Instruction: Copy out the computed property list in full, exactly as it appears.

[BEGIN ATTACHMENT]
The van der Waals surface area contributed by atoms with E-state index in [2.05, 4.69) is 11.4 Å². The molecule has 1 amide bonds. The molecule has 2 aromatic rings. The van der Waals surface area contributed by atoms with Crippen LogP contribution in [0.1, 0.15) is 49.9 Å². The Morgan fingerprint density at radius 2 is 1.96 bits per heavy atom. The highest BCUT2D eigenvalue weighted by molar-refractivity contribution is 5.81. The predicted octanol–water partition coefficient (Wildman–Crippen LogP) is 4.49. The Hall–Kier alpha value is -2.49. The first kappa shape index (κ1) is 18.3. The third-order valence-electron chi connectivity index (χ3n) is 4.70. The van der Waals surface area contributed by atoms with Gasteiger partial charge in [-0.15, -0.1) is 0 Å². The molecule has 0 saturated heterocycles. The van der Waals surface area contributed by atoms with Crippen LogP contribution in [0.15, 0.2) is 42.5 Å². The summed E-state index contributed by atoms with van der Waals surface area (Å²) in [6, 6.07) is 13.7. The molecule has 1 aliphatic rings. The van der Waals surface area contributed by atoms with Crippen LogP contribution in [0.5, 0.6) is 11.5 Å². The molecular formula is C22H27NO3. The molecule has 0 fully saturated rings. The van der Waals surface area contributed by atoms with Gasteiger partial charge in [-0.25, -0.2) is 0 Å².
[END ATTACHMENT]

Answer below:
The van der Waals surface area contributed by atoms with E-state index in [2.05, 4.69) is 11.4 Å². The molecule has 1 amide bonds. The molecule has 2 aromatic rings. The van der Waals surface area contributed by atoms with Crippen LogP contribution in [0.1, 0.15) is 49.9 Å². The Morgan fingerprint density at radius 2 is 1.96 bits per heavy atom. The highest BCUT2D eigenvalue weighted by molar-refractivity contribution is 5.81. The predicted octanol–water partition coefficient (Wildman–Crippen LogP) is 4.49. The Hall–Kier alpha value is -2.49. The first kappa shape index (κ1) is 18.3. The third-order valence-electron chi connectivity index (χ3n) is 4.70. The van der Waals surface area contributed by atoms with Gasteiger partial charge in [-0.15, -0.1) is 0 Å². The molecule has 0 saturated heterocycles. The van der Waals surface area contributed by atoms with Crippen LogP contribution in [0.15, 0.2) is 42.5 Å². The summed E-state index contributed by atoms with van der Waals surface area (Å²) in [6, 6.07) is 13.7. The molecule has 1 aliphatic rings. The van der Waals surface area contributed by atoms with Crippen LogP contribution in [0.5, 0.6) is 11.5 Å². The molecular formula is C22H27NO3. The molecule has 0 fully saturated rings. The van der Waals surface area contributed by atoms with Gasteiger partial charge in [-0.25, -0.2) is 0 Å².